“There is a clear imbalance between genders across most metrics in this survey with the data suggesting that a lot of employers are not yet in the right place to manage the differences. Many studies have shown the benefits of having a diverse workforce – not least gains in productivity, performance, innovation and reputation. Companies cannot afford to be wrong-footed regarding gender variations in health and wellbeing needs.

“From a prospective candidate’s perspective, a future employer having a meaningful Employee Value Proposition is an essential consideration when choosing their next job. The balance for employers, then, is to ensure that DE&I and health and wellbeing programmes support retention and recruitment.”

Dr Jeanette Cook continued:

“These results show the challenges employers need to understand and overcome. For instance, we can see women self-reported losing more productive days due to presenteeism but is this due to different interpretations of presenteeism between genders? Women also experience more stress and exercise less. Men report a higher rate of alcohol consumption, but this may be a coping strategy for managing stress. What barriers might they be facing that makes this the case?

“A one-size-fits-all approach does not work with health and wellbeing. Employers need to look at their own data in context with industry insights to gain greater understanding of the issues that are present within their workforce and to build resilience. While there are some basic and common wellbeing needs, to be most effective, organisations will need to develop flexible wellbeing programmes specifically tailored to their unique business sector and workforce.”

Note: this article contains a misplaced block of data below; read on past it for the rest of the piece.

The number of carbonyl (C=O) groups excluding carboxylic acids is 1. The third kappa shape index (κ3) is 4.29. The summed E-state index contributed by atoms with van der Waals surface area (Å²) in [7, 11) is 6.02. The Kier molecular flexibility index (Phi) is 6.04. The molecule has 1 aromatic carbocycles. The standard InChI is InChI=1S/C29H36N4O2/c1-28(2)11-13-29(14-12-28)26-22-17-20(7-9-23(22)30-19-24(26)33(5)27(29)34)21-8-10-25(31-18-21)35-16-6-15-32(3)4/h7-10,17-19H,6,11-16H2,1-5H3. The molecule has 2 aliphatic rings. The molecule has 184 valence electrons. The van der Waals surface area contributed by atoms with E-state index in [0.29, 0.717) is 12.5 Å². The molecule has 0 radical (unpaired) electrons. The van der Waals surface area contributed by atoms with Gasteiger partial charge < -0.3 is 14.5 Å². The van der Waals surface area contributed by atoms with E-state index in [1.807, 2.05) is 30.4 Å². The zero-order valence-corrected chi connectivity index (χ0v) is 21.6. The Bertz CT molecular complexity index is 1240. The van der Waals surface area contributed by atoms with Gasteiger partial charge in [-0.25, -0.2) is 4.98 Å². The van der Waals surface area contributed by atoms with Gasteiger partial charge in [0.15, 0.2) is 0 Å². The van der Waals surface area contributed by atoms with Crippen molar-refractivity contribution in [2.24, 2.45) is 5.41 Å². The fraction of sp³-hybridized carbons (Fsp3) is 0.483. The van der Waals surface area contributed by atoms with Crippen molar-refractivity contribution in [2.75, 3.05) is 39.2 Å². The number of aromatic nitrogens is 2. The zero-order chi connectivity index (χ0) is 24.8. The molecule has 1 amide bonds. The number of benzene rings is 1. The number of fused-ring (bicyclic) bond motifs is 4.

Aon is the consulting partner to Vitality’s Britain’s Healthiest Workplace survey, which is available here.

More information about how Aon helps businesses build resilient workforces is available here.


Vitality surveyed 8,500 employees whose companies took part in Britain’s Healthiest Workplace research from 29 March to 30 September 2022.

Presenteeism is defined as working at less-than-optimal levels, which can only be assessed by asking individuals. The challenge for researchers – as well as employers – has been how to measure presenteeism. A consensus has emerged around a range of survey tools that can generate proxies. One widely validated tool for self-reported absence and presenteeism is the Work Productivity and Activity Impairment (WPAI) questionnaire. The WPAI has been used in a wide range of studies to measure the loss of productivity from both general health problems as well as from specific conditions. In the Britain’s Healthiest Workplace survey, the general health WPAI (WPAI-GH) has been used.